Disappearing Model

Disappearing Model is a trompe-l'œil body painting by Joanne Gair that was part of episode 1.19 or 119 of Ripley's Believe It or Not!,[1][2] which was the highest-rated episode.[3] The number 119 represents the nineteenth episode of the first season of the show, which aired exclusively on the TBS superstation.

Disappearing Model, 2000

General episode detailsEdit

The episode was hosted by Dean Cain,[2] and it originally aired on either August 30 or September 6, 2000, depending upon the source. Both TV.com and IMDb.com claim the episode aired on the August date.[1][2] TBS and Business Wire sources dated August 31, 2000 announce its premiere on the September date.[4][5] Sony Pictures claims the episode aired on November 15, 2000, but does not clarify whether this was the premiere airing or a rerun.[6] The episode had a total of six features.[5]

Gair's role on the episodeEdit

Descriptions of the episode describe Gair's notability for her ability to "...make people disappear by painting them right into a background or paint clothing on a human body that is virtually undistinguishable from actual fabric!"[1] More detailed descriptions of the episode describe the origin of Gair's notability as deriving from her production of the Vanity Fair magazine cover entitled Demi's Birthday Suit, also known as The Suit, in 1992.[4][5]

During the episode, Gair exhibits body painting that appears to be no-fabric clothing and creates another work that causes the illusion that a model disappears into the background of a flower print.[4] The 2000 body painting in which the model is indistinguishable from the red, blue and yellow flowers is known as Disappearing Model and is considered to be Gair's most famous work.[7]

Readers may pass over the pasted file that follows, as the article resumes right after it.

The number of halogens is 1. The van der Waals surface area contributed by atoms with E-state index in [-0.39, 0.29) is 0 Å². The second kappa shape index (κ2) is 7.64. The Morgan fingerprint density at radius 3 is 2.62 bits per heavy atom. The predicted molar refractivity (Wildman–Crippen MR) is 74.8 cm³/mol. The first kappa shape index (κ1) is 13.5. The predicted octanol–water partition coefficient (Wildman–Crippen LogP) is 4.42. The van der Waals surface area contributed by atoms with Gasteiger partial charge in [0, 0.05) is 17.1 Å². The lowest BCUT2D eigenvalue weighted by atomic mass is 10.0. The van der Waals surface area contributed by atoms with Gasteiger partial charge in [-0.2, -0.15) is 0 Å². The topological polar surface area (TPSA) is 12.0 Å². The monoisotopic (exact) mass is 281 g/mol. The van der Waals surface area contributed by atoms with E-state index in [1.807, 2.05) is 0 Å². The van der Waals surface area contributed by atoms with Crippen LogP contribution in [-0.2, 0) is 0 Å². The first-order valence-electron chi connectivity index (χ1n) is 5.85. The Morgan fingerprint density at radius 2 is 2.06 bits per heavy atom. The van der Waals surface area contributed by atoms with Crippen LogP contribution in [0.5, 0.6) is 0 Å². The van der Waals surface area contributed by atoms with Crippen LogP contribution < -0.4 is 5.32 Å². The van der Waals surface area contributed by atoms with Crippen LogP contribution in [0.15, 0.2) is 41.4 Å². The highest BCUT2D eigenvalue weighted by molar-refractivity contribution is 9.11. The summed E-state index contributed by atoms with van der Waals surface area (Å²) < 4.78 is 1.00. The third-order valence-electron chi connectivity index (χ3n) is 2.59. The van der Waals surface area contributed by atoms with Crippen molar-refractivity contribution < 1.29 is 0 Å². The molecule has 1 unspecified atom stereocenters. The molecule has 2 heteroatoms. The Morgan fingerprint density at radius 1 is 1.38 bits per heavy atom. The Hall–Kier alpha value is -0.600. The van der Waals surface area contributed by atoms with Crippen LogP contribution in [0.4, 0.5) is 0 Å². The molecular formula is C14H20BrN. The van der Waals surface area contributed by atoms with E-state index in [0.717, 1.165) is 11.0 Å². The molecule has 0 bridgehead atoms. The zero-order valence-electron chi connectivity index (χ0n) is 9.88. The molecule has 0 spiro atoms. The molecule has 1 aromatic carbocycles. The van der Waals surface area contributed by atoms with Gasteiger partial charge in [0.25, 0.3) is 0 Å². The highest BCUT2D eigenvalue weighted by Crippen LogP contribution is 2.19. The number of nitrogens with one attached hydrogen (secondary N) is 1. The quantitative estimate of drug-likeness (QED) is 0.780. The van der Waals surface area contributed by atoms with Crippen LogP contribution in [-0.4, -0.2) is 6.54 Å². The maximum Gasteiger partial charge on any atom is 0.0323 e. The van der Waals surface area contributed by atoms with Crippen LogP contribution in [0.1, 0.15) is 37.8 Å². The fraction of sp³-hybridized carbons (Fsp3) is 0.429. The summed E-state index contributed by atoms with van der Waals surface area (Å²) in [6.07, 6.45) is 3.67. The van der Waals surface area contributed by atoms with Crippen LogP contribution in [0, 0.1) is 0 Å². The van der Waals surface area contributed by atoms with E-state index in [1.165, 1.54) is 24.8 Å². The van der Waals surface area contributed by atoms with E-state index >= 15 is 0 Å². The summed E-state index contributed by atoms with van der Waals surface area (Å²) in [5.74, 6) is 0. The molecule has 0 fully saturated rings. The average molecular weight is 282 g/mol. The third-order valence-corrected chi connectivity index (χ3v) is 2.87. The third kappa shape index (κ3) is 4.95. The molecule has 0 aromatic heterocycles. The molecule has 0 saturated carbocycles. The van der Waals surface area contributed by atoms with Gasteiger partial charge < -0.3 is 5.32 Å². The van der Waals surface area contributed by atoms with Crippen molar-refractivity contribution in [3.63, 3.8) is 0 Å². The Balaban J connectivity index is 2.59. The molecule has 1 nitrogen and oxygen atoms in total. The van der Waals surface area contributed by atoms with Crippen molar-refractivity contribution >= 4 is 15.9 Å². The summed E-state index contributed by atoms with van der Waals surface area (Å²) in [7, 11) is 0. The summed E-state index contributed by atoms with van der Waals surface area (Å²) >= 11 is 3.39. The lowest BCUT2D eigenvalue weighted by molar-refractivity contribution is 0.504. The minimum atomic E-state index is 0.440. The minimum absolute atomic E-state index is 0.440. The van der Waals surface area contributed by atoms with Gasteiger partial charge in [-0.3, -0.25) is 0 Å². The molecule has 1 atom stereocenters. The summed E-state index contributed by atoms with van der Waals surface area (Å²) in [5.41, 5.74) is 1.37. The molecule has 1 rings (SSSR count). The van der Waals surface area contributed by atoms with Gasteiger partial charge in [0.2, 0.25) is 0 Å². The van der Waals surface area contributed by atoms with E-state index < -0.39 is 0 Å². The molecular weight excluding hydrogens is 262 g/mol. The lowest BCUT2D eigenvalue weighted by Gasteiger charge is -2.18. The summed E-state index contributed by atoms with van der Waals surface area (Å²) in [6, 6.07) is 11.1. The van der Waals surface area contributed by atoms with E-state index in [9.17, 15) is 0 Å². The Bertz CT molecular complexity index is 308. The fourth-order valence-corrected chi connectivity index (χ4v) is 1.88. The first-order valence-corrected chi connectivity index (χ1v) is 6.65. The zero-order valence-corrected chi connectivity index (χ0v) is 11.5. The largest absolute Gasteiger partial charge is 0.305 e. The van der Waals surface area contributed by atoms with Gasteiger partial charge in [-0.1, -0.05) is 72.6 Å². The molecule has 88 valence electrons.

Gair's second book, Body Painting: Masterpieces by Joanne Gair, includes a photo of Disappearing Model. The section credits Tracy Bayne as the photographer of the Russian model Sasha. Gair notes that the show's producer, Gail Smerigan contacted her in 2000 about featuring her work in an episode. The intent was to capture a photo shoot specifically designed for the show with the intent of creating the illusion of causing the model to disappear.[8]


  1. ^ a b c "Ripley's Believe It or Not!: Episode 119". TV.com. Retrieved April 23, 2009.
  2. ^ a b c ""Ripley's Believe It or Not!" Episode #1.19 (2000)". IMDb.com, Inc. Retrieved April 23, 2009.
  3. ^ "Joanne Gair: The Art of Illusion". Retrieved April 23, 2009.
  4. ^ a b c "TBS Superstation Presents An All New Episode of RIPLEY'S BELIEVE IT OR NOT!, Featuring a Human Crash-Test Dummy and Celebrity Body Painter Joanne Gair". Business Wire. CBS Interactive Inc. August 31, 2000. Retrieved April 23, 2009. also mirrored at "TBS Superstation Presents An All New Episode of RIPLEY'S BELIEVE IT OR NOT!, Featuring a Human Crash-Test Dummy and Celebrity Body Painter Joanne Gair". The Free Library. Farlex, Inc. Retrieved April 23, 2009.
  5. ^ a b c "Wednesday At 8:00 PM/ET: Episode 19". Superstation, Inc. Archived from the original on February 3, 2013. Retrieved April 23, 2009.
  6. ^ "Episode Guide: Episode #119". Sonypictures.com. Archived from the original on January 31, 2009. Retrieved April 23, 2009.
  7. ^ Los Angeles Times syndication carried in numerous publication such as Reynolds, Susan Salter (October 24, 2002). "With Twirl of Her Brushc, Artist Turns Human Body Into Canvas". Miami Herald. Retrieved April 23, 2009. and Reynolds, Susan Salter (November 3, 2002). "There's no art experience quite like painting upon a human canvas". San Francisco Chronicle. Retrieved April 23, 2009.
  8. ^ Gair, Plates section


  • Gair, Joanne (2006). Body Painting: Masterpieces by Joanne Gair. Universe Publishing. pp. plates section. ISBN 0-7893-1509-2.